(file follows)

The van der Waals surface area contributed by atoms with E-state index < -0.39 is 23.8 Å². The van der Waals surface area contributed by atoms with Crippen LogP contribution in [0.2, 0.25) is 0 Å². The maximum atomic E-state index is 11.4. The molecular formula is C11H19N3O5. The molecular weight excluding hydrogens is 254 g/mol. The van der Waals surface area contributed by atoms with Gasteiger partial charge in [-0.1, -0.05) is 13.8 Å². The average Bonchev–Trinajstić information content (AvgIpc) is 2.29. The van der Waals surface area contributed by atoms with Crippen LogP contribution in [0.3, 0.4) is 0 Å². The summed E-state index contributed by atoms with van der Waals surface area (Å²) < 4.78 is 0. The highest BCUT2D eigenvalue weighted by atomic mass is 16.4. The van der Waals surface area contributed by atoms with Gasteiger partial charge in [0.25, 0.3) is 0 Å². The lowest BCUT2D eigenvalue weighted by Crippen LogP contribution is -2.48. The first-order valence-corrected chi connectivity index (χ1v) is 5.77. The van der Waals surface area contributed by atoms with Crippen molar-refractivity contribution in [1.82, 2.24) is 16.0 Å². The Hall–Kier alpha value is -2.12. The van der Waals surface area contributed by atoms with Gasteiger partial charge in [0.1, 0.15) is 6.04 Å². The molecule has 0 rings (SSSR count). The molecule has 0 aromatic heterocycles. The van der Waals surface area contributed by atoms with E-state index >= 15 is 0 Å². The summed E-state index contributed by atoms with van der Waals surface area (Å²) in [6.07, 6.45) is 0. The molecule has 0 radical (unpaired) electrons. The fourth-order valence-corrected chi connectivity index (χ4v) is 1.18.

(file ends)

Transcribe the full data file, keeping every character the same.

The van der Waals surface area contributed by atoms with E-state index < -0.39 is 23.8 Å². The van der Waals surface area contributed by atoms with Crippen LogP contribution in [0.2, 0.25) is 0 Å². The maximum atomic E-state index is 11.4. The molecular formula is C11H19N3O5. The molecular weight excluding hydrogens is 254 g/mol. The van der Waals surface area contributed by atoms with Gasteiger partial charge in [-0.1, -0.05) is 13.8 Å². The average Bonchev–Trinajstić information content (AvgIpc) is 2.29. The van der Waals surface area contributed by atoms with Crippen LogP contribution in [0.3, 0.4) is 0 Å². The summed E-state index contributed by atoms with van der Waals surface area (Å²) < 4.78 is 0. The highest BCUT2D eigenvalue weighted by atomic mass is 16.4. The van der Waals surface area contributed by atoms with Gasteiger partial charge in [0.25, 0.3) is 0 Å². The lowest BCUT2D eigenvalue weighted by Crippen LogP contribution is -2.48. The first-order valence-corrected chi connectivity index (χ1v) is 5.77. The van der Waals surface area contributed by atoms with Crippen molar-refractivity contribution in [1.82, 2.24) is 16.0 Å². The Hall–Kier alpha value is -2.12. The van der Waals surface area contributed by atoms with Gasteiger partial charge in [0.1, 0.15) is 6.04 Å². The molecule has 0 rings (SSSR count). The molecule has 0 aromatic heterocycles. The van der Waals surface area contributed by atoms with E-state index >= 15 is 0 Å². The summed E-state index contributed by atoms with van der Waals surface area (Å²) in [6.07, 6.45) is 0. The molecule has 0 radical (unpaired) electrons. The fourth-order valence-corrected chi connectivity index (χ4v) is 1.18.